Written by Choo Li-Hsian 

We know that keeping kids busy and away from screens during the long school holidays can be a real struggle. Every parent is familiar with the "I'm bored" chorus refrain that is often heard at this time of the year. Some of us may have assessed the post-pandemic scenarios and chosen to spend this summer break at home. To help, we have put together a list of educational experiences (indoor and outdoor) around the city that can not only help your kids beat school holiday boredom, but also keep the whole family entertained. We have included educational experiences with a little bit of culture, creativity, art, science, history, literature, body awareness, and overall character-building soft skills. 


1. Culture and Creativity: Tap into your child's multiple intelligences at Toy8 Playground

You may like to visit Toy8 Playground, an experimental edutainment playground concept from Japan that was developed by ex-MIT researchers, creative directors and educators. The playground is filled with original hands-on toys that are inspired by various Japanese products, techniques, and cultures. The idea is to naturally stimulate your child's interest in wanting to engage, play, and learn more independently. 

The space is principally informed by the Theory of Multiple Intelligences developed at Harvard University. The theory argues that instead of seeing intelligence as a single general ability, it can be split into different categories of intelligence that describe the different ways your child can learn and acquire information. Toy8 categories these as Word Smart, Self Smart, Body Smart, Music Smart, Picture Smart, People Smart, Math Smart and Nature Smart. See here for more details on each category.

Toy8's founders bring this theory to life at the playground through nine areas filled with fun smart play activities. For more information on these areas, please refer to this review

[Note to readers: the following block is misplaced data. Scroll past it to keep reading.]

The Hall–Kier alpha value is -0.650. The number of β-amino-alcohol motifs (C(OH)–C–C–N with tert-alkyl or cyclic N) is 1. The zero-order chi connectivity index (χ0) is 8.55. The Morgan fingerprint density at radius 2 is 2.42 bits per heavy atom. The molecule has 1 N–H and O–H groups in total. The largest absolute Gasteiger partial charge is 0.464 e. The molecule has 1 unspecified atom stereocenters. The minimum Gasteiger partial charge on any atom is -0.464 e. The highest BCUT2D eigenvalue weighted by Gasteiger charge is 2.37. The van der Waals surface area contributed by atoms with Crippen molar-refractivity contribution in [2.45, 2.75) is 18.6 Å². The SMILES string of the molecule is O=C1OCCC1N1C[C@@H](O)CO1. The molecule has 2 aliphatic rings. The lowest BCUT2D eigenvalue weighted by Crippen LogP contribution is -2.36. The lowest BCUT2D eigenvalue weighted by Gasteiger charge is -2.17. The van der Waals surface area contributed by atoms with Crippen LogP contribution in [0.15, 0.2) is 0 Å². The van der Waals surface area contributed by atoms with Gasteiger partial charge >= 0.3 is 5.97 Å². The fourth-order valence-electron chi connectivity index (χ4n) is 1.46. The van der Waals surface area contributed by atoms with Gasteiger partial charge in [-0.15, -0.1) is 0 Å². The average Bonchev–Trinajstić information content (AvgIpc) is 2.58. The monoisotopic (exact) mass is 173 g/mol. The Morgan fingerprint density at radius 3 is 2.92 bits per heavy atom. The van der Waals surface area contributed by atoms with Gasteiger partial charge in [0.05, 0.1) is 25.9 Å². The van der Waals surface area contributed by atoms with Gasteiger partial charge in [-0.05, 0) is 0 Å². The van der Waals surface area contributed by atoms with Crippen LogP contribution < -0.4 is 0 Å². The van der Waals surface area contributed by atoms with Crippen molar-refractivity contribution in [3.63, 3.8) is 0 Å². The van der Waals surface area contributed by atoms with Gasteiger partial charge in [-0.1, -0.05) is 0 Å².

2. Art: Cultivate soft skills while making something useful at a pottery class 

If you are open-minded and love new experiences, a pottery class can provide kids with multiple benefits. After all, most young children have dabbled with "pottery" as they are making things out of playdough, plasticine, paper or polymer clay.

Clay material used in actual pottery-making has many soothing qualities to captivate a child's interest as they ponder the shape and design to create a single masterpiece. Children quickly learn that mistakes can be rolled back into a ball, and they can start over. Children also learn to problem solve e.g. How can I make my mug handle stronger? How can I make this piece stick better? A child's fine motor skills improve as they manipulate the clay. It requires good hand-eye coordination. A gentle and calming pottery class engages all senses but does not overstimulate them.

The best thing about a pottery class? You will create an item you can use or display in your home! The boost to a child's self-esteem as they smile and hold up a unique object that they created is priceless. The mug may be lopsided and have a crooked handle, but the child is proud of it.

Finding the right teacher is important for your child's first pottery experience. Clay Loo is one pottery teacher who works well with younger children, as he is also a dad. You can visit him at his simple home studio, Taoyi Studio, located in Taman Sri Sentosa near Old Klang Road. To book a class, contact Clay at 016 358 6966 or email him at taoyi.my@gmail.com.                                                                                                  Please also have a look at this review.

3.  Science: Explore science concepts through interactive exhibits at the spacious National Science Centre

Despite comments that its recent refurbishments did not enhance the attractions in any way, the Pusat Sains Negara or the National Science Centre is still a cool (and cheap!) location for even the littlest ones to spend a productive morning or day. It is full of interactive educational science-related exhibits with buttons to press and levers to pull or push (though post-pandemic, some caution, sanitising spray, and lots of hand sanitising are recommended). Also, it is spacious enough for a crowd to spread out and for energetic toddlers to run around. Outside, you can find a paddling pool with a playground and some exercise equipment, but we wouldn't recommend swimming here as the water is a little murky. There is also a pre-historic area with dinosaur statues for the dinosaur-loving child in your family.